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Monday, 17 January 2011

Guest Review: Asbury On Rader

Nick Asbury reviews

I won’t be the only British reader to do a double-take on seeing the ‘2010 T.S. Eliot Poetry Prize’ text on the front cover of this book. It turns out it’s a different prize run by the Truman State University Press in Eliot’s native Missouri. It’s an immediate jolt to remind you that you’re leaving the small world of British poetry behind and entering the vast expanses of America.

Dean Rader’s book is full of vast expanses. The title is taken directly from Hesiod (a bold reference for a debut collection). The original was a key work of classical literature: a farmers’ almanac instructing the writer’s brother on how to work the land in the midst of a farming crisis. Rader comes from a different place and time: born and raised in Oklahoma, he is now professor of English at the University of San Francisco. But there’s a convincing sense of a connection across the centuries: both writers share a concern with land, labour and language. The cover image captures this perfectly, depicting a school desk in the middle of an open plain. (It works so well that it makes me long for a return to cover images—the Pentagram-designed Faber collections that dominate the UK market are beautiful but spare. Maybe we’re due a return of the visual.)

The first poem is ‘Travelling to Oklahoma for my Grandmother’s Funeral, I Write a Poem about Wallace Stevens’, The title already gives you a strong sense of the voice of the poet. Roughly halfway through, you find these two stanzas:

The elderly woman next to me
In 7D has been peeking at this poem
For several minutes.

I don’t mind.
Because the next line is this:
She will die before I do.

Pretty arresting stuff. The apparently easy narrative style is tightly constructed. There’s that echoing ‘ee’ sound in the first stanza: ‘the’, ‘me’, ‘7D’, ‘peeking’. Then the second stanza swings around the ‘i’ of ‘mind’, ‘line’, ‘die’ and ‘I’. This is a poet who instinctively writes with a fine ear, so that even the most conversational lines have an inevitability about them.

The opening poem’s bid for Best Title Award is swiftly challenged by the second poem: ‘Frog and Toad Confront the Alterity of Otherness’. It’s the first in a series of poems based on the popular American children’s characters, transposed into a high philosophical setting. This is a nice meeting of ‘high’ and ‘popular’ culture, which in previous generations of poets might have felt deliberately challenging or attention-seeking. Dean Rader comes from a generation (he’s about 40, I think), to whom such boundary-crossing comes much more naturally. In fact, it doesn’t really feel like the boundary is there any more. This collection draws on a cast of characters including Hesiod, Wallace Stevens, Frog and Toad, Yeats, Michael Jackson, Einstein and Oprah. But there’s no sense of playing to the crowd or dazzling with references. One of the opening quotes in the book is from Wallace Stevens: “Art must fit with other things; it must be part of the system of the world.” This is part of Rader’s writing mindset, and it’s a good thing. Too much poetry has no real purchase on the world, but this is a poet trying to engage.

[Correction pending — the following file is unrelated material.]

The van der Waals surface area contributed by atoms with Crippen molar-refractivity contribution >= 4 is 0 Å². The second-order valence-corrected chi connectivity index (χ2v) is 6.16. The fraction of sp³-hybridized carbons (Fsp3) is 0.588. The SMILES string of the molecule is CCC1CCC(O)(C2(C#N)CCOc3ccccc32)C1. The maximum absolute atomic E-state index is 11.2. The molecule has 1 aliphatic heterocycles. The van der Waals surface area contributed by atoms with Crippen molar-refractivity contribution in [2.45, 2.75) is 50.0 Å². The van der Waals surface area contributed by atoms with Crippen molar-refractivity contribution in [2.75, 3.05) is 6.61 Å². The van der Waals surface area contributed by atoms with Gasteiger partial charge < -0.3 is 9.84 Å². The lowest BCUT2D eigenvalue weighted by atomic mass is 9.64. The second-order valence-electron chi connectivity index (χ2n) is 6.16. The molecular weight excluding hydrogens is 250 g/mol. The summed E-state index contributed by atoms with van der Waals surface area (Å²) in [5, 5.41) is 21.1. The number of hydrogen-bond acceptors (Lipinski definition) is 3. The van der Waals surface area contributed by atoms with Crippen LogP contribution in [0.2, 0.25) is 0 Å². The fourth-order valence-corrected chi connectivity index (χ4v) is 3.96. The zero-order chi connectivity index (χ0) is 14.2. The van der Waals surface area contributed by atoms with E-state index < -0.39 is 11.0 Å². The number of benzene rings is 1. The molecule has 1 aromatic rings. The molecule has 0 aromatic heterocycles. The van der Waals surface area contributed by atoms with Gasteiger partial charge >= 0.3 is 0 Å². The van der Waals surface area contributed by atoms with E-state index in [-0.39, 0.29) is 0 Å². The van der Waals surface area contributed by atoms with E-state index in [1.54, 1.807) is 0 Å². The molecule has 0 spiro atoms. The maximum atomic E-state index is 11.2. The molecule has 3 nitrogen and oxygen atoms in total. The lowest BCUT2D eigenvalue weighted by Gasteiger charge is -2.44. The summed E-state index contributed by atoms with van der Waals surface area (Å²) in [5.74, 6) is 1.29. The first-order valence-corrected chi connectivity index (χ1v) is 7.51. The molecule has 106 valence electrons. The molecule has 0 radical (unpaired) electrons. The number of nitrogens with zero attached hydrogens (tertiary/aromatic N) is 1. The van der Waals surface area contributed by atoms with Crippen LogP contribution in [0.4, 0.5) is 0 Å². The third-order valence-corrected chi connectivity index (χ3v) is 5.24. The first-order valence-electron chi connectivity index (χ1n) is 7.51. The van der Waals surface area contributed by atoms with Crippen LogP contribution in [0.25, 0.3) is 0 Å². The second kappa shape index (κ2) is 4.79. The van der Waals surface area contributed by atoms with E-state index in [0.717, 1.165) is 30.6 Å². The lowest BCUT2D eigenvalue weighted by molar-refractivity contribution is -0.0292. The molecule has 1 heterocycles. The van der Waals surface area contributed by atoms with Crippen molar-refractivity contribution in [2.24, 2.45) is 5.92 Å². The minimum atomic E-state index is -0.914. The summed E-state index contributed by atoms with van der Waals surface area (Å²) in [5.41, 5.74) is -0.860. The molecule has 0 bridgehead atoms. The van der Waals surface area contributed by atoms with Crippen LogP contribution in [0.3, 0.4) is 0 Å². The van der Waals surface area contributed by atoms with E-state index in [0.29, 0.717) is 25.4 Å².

Which is not to say any of this is a particularly accessible read. Rader has a tendency to compress complex metaphysical thoughts into a very few words, occasionally to the point of inscrutability. For example, here’s ‘Motherwell’:

If the body were not a canvas:

The brush would not be mistaken
For a penis or rain or loss.

And the light that rises
From the mouths of the dead

Would not seem like
Colors falling from the body

Of the canvas of loss.
But if the canvas is rain,

Then the brush of the body
Is the dead’s elegy

To the other side of color.

An endnote explains that the ‘Motherwell’ of the title is the mid-century abstract expressionist painter Robert Motherwell. Even so, much of the poem remains inscrutable, to me at least. I know there’s interesting stuff going on about the relationship of body and canvas, art and life, world and words, but the succession of negatives in the opening lines is tricky to untangle, and the ‘elegy / to the other side of colour’ is a thought that feels like it could be unpacked into a whole new poem.

That said, I’m also convinced the effect is deliberate and controlled. One of the reasons the voice feels so confident in this collection is that you feel the poet is in command of the effects he achieves, which is not something you can say about everyone. The first challenge for any poet is to find a poetic register in which they can express themselves fully and naturally, and Dean Rader has found his.

The book comes in three sections: ‘Works’, ‘Days’ and a playful ampersand in between. Scattered throughout is a series of apparently autobiographical ‘self portraits’. ‘Self Portrait as Antinomy: 32’ is one of the stand-outs. Dedicated to the poet’s sister, it culminates in a series of questions, ending:

There are more, but the one
I always come back to: will
this still world hum if you are

no longer its breath?

While the poet enjoys intellectual and intertextual games, there is plenty of warmth and humanity here too.

When I finish reading a poetry review, I’m often left wondering if the reviewer thought the collection was any good or worth buying. This one is. On a purely aesthetic note, it’s beautifully produced. More importantly, if you’re looking to discover some emerging voices in America, this is a fine place to start.


Nick Asbury has been a professional writer since 1996, independent since 2002. Before that, he was Managing Director at London creative consultancy Other. He works with design and branding companies and directly for corporate clients and charities.  He is also a poet, whose work includes Corpoetics.
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